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Say, "Aw!"

This is Tator. He is a Green Cheek Conure and is one of our babies. This picture was taken by his new owner, Jackie, around Christmas time 2005.

Green Cheek Conures are a fabulous little parrot. They are not real big, only measuring about 11 inches long and are roughly the size of a cockatiel. They are a perfect apartment parrot! Unlike our Sun Conures, Green Cheek Conures are a quieter bird. I'm not saying that they do not talk or jibber jabber generously and let out a jungle call now and then. I'm saying decimal-wise they can not reach the levels that the Suns can. Some people, such as myself, are just sold on perpetual good nature of the Sun Conures and are willing totolerate the occasionally banshee screeches that our family compares to a nucleur alert. But the Green Cheek Conure stands right beside the Sun as far as personality.

Cuddly and playful, they are always on a mission. Green Cheeks remind me of a Jack Russel Terrier- always moving, always doing something, and doing it with all their heart. And, don't let their size fool you, they can be fierce at times and will let you know with a verbal exchange when you have offended them! They can also get a little nippy and it can hurt, but with gentle, firm handling this can be curbed. We have noticed that our GC babies get nippy right near, or after, weaning and then again when they reach sexual maturity. Like many phases, it comes and goes with little fuss, especially with a single pet. There are techniques for dealing with this nippiness, such as firmly grasping their beak and saying “Don’t Bite.” [See also our article on biting if you have received our information packet when taking a baby home]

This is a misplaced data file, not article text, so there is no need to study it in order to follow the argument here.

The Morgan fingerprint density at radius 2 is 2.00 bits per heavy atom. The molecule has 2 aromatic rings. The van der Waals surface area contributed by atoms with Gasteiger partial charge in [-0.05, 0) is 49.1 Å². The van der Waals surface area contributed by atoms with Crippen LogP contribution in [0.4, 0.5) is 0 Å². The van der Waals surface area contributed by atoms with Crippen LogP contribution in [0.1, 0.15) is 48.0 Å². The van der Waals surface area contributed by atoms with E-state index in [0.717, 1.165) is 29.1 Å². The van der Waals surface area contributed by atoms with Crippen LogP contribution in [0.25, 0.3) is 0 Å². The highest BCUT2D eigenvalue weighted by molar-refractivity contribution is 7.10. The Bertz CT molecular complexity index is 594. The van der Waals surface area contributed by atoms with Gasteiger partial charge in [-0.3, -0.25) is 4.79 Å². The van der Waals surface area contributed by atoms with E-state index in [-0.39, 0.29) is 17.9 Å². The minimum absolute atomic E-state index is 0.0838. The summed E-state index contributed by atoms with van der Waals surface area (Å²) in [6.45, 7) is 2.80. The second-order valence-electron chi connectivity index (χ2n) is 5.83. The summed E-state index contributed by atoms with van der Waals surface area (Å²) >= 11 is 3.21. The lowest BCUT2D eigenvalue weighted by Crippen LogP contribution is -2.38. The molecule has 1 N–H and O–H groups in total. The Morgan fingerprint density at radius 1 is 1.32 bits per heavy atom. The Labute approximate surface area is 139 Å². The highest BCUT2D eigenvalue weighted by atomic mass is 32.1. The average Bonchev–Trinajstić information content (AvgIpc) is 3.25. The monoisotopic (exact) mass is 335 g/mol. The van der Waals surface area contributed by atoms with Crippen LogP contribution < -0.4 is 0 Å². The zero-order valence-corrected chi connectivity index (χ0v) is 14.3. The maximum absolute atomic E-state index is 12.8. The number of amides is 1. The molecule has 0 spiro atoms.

Over all, they are a peaceful and friendly bird. We have seen our Green Cheeks enjoy small stuffed animal and cuddling up in a make-shift tent made with a small towel or wash clothes. We are amazed with our Gracie [who is Tator's big sister] and how she has never pooped on the cow with a skirt that she has had since she was very tiny. She keeps it well preened, and sleeps on the cow's lap with a wash cloth draped around them both. [Since the writing of this page, Gracie became a momma in Oct. 2006, but still loves her cow and shares in with her mate Oswald.]

In the wild they can be found in South and Central American, and Mexico. The eat berries, fruit, insects, and other vegetation. The flock together and live in social harmony for the most part.

A Green Cheek Conure will do well in a cockatiel size cage, but as with any bird, the bigger the better. Your Green Cheek will like to come out often and spend time hanging out with you and playing about.

The Green Cheek Conure comes in several color mutations; normal as shown above, yelllow-sided, cinnamon, pineapple, and even turquoise, and splits. We now have our own breeding pair Gracie and Oswald, and are working on setting up a second pair. We have a sweet little pineapple girl named Maggie and she awaits her future groom.

As with any parrot species, it is best to do a good bit of research before and after bringing one into your home. There are up sides and down sides to each specie and it is up to you to decided which is best suited for your home and lifestyle.

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Do some more reading?
Green Cheek Frequently Asked Questions